The U.S. Department of Health and Human Services (HHS) has released proposed new rules for public comment which will help doctors, hospitals, and other health care providers better coordinate care for Medicare patients through Accountable Care Organizations (ACOs).
ACOs will be administered by the Centers for Medicare and Medicaid Services (CMS). HHS will conduct a series of open-door forums during the comment period to help the public better understand the ACO concept and to encourage participation in the formal comment process. Patient and provider participation in an ACO is purely voluntary.
ACOs create incentives for health care providers to work together to treat an individual patient across care settings – including doctor’s offices, hospitals, and long-term care facilities. The Medicare Shared Savings Program will reward ACOs that lower health care costs while meeting performance standards on quality of care.
Under the proposal teams of doctors, hospitals, and other health care providers and suppliers working together would coordinate and improve care for patients with Original Medicare. Those in Medicare Advantage private health plans are not included. To share in savings, ACOs would meet quality standards in five key areas:
The proposed rules also include strong protections to ensure patients do not have their care choices limited by an ACO.
If ACOs save money by getting beneficiaries the right care at the right time – for example, by improving access to primary care so that patients can avoid a trip to the emergency room – the ACO can share in those savings with Medicare. ACOs that do not meet quality standards cannot share in program savings, and over time, those who do not generate savings can be held accountable.
The new program will be established on January 1, 2012. Before the rule is finalized, CMS will review all comments from the public and may make changes to its proposals based on those comments.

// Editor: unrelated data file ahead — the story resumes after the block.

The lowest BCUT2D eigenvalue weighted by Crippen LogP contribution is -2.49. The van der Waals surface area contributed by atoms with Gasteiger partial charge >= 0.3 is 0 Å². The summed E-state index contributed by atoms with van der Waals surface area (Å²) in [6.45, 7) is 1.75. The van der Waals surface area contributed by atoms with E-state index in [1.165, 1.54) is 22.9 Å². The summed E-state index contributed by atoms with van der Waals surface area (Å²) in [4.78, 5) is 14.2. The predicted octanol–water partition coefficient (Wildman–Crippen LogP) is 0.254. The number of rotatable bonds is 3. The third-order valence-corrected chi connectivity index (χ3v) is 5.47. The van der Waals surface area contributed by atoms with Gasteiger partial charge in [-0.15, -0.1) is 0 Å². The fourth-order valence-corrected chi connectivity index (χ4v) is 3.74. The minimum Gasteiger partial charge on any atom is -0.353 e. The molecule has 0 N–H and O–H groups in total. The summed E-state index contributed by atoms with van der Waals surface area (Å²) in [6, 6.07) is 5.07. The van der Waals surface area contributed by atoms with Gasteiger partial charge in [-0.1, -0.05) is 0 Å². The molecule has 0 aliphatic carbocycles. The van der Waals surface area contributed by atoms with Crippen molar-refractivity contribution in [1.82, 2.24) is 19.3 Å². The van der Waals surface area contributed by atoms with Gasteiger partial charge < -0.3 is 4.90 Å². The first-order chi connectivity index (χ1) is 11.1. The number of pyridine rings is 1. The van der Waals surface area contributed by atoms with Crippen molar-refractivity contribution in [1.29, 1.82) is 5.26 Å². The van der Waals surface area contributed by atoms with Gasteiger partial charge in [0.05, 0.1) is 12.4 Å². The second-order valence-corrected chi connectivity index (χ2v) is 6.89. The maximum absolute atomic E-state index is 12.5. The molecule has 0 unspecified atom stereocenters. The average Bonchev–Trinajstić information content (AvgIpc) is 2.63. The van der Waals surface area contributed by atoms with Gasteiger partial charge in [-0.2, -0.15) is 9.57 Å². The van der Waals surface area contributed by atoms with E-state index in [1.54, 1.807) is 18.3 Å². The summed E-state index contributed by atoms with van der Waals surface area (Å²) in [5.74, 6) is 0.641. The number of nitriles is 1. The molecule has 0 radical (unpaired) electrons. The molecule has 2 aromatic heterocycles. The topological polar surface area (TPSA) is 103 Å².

CMS has worked closely with other federal agencies, including the Department of Health and Human Services Office of Inspector General (OIG), the Department of Justice (DOJ), the Federal Trade Commission (FTC), and Internal Revenue Service (IRS) to ensure that providers and suppliers have the clear and practical guidance they need to form ACOs without running afoul of the fraud and abuse, antitrust, and tax laws. Concurrently with the publication of the ACO proposed rule, the following documents have been issued:
The proposed rules are just one piece of a broader effort by the Obama Administration to improve the quality of health care for all Americans. On March 21, HHS announced the first-ever National Quality Strategy, which will serve as a tool to better coordinate quality initiatives between public and private partners. In addition, the Affordable Care Act established a new Center for Medicare and Medicaid Innovation that will test innovative care and service delivery models. CMS is currently exploring how the Innovation Center will test alternative payment models for ACOs.
The proposed rule and joint CMS/OIG notice are posted at: www.ofr.gov/inspection.aspx. For more information, read the fact sheet at www.HealthCare.gov/news/factsheets/accountablecare03312011a.html.
Comments on the proposed rule will be accepted for 60 days. CMS will respond to all comments in a final rule to be issued later this year.
The Proposed Antitrust Policy Statement is posted at: www.ftc.gov/opp/aco/.
The IRS Guidance and Solicitation of Comments will be posted at: http://www.irs.gov/pub/irs-drop/n-11-20.pdf.